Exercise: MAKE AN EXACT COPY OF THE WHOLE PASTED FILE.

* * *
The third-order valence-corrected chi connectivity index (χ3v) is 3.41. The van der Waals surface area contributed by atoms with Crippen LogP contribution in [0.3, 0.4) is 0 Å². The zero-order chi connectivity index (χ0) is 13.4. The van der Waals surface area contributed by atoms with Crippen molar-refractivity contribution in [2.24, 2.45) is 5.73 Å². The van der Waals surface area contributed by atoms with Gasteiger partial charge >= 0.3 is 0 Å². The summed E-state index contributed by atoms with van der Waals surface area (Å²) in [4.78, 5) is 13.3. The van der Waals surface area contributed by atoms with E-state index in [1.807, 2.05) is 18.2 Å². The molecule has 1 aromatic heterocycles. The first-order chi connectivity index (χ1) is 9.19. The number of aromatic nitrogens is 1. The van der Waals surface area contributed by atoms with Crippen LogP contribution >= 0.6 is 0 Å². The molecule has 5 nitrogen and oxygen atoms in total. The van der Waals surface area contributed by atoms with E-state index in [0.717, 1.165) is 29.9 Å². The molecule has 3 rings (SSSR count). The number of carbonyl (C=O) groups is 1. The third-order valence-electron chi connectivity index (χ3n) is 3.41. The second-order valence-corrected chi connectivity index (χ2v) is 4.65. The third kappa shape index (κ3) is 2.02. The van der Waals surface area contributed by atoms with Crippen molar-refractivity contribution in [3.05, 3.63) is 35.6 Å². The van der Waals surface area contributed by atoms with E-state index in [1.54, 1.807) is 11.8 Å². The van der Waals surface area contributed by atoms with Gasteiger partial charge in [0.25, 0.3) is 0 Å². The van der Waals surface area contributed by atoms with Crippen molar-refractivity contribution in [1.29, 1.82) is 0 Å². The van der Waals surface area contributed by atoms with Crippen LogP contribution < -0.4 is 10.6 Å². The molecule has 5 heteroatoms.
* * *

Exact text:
The third-order valence-corrected chi connectivity index (χ3v) is 3.41. The van der Waals surface area contributed by atoms with Crippen LogP contribution in [0.3, 0.4) is 0 Å². The zero-order chi connectivity index (χ0) is 13.4. The van der Waals surface area contributed by atoms with Crippen molar-refractivity contribution in [2.24, 2.45) is 5.73 Å². The van der Waals surface area contributed by atoms with Gasteiger partial charge >= 0.3 is 0 Å². The summed E-state index contributed by atoms with van der Waals surface area (Å²) in [4.78, 5) is 13.3. The van der Waals surface area contributed by atoms with E-state index in [1.807, 2.05) is 18.2 Å². The molecule has 1 aromatic heterocycles. The first-order chi connectivity index (χ1) is 9.19. The number of aromatic nitrogens is 1. The van der Waals surface area contributed by atoms with Crippen LogP contribution >= 0.6 is 0 Å². The molecule has 5 nitrogen and oxygen atoms in total. The van der Waals surface area contributed by atoms with E-state index in [0.717, 1.165) is 29.9 Å². The molecule has 3 rings (SSSR count). The number of carbonyl (C=O) groups is 1. The third-order valence-electron chi connectivity index (χ3n) is 3.41. The second-order valence-corrected chi connectivity index (χ2v) is 4.65. The third kappa shape index (κ3) is 2.02. The van der Waals surface area contributed by atoms with Crippen molar-refractivity contribution in [3.05, 3.63) is 35.6 Å². The van der Waals surface area contributed by atoms with E-state index in [1.54, 1.807) is 11.8 Å². The van der Waals surface area contributed by atoms with Gasteiger partial charge in [0.25, 0.3) is 0 Å². The van der Waals surface area contributed by atoms with Crippen molar-refractivity contribution in [1.29, 1.82) is 0 Å². The van der Waals surface area contributed by atoms with Crippen LogP contribution < -0.4 is 10.6 Å². The molecule has 5 heteroatoms.